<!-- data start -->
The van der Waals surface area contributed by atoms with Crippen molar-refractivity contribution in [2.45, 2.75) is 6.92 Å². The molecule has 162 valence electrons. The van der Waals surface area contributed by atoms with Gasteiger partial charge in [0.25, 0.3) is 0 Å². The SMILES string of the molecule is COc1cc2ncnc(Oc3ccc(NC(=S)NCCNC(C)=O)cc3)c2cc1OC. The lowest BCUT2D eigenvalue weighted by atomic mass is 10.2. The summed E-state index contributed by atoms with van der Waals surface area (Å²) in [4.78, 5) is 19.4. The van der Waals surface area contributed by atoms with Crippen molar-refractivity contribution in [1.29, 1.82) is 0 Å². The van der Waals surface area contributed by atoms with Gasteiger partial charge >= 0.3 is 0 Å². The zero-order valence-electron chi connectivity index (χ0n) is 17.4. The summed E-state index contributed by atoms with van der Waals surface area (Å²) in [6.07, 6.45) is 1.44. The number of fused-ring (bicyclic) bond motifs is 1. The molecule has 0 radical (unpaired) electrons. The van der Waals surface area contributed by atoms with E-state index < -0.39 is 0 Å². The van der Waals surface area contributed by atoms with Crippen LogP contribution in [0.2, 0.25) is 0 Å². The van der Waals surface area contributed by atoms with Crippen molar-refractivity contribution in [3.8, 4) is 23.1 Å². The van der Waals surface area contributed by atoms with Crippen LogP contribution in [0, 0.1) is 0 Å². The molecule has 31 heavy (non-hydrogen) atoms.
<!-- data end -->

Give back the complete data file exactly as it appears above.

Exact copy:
The van der Waals surface area contributed by atoms with Crippen molar-refractivity contribution in [2.45, 2.75) is 6.92 Å². The molecule has 162 valence electrons. The van der Waals surface area contributed by atoms with Gasteiger partial charge in [0.25, 0.3) is 0 Å². The SMILES string of the molecule is COc1cc2ncnc(Oc3ccc(NC(=S)NCCNC(C)=O)cc3)c2cc1OC. The lowest BCUT2D eigenvalue weighted by atomic mass is 10.2. The summed E-state index contributed by atoms with van der Waals surface area (Å²) in [4.78, 5) is 19.4. The van der Waals surface area contributed by atoms with Crippen molar-refractivity contribution in [1.29, 1.82) is 0 Å². The van der Waals surface area contributed by atoms with Gasteiger partial charge >= 0.3 is 0 Å². The zero-order valence-electron chi connectivity index (χ0n) is 17.4. The summed E-state index contributed by atoms with van der Waals surface area (Å²) in [6.07, 6.45) is 1.44. The number of fused-ring (bicyclic) bond motifs is 1. The molecule has 0 radical (unpaired) electrons. The van der Waals surface area contributed by atoms with E-state index < -0.39 is 0 Å². The van der Waals surface area contributed by atoms with Crippen LogP contribution in [0.2, 0.25) is 0 Å². The van der Waals surface area contributed by atoms with Crippen molar-refractivity contribution in [3.8, 4) is 23.1 Å². The van der Waals surface area contributed by atoms with Crippen LogP contribution in [0, 0.1) is 0 Å². The molecule has 31 heavy (non-hydrogen) atoms.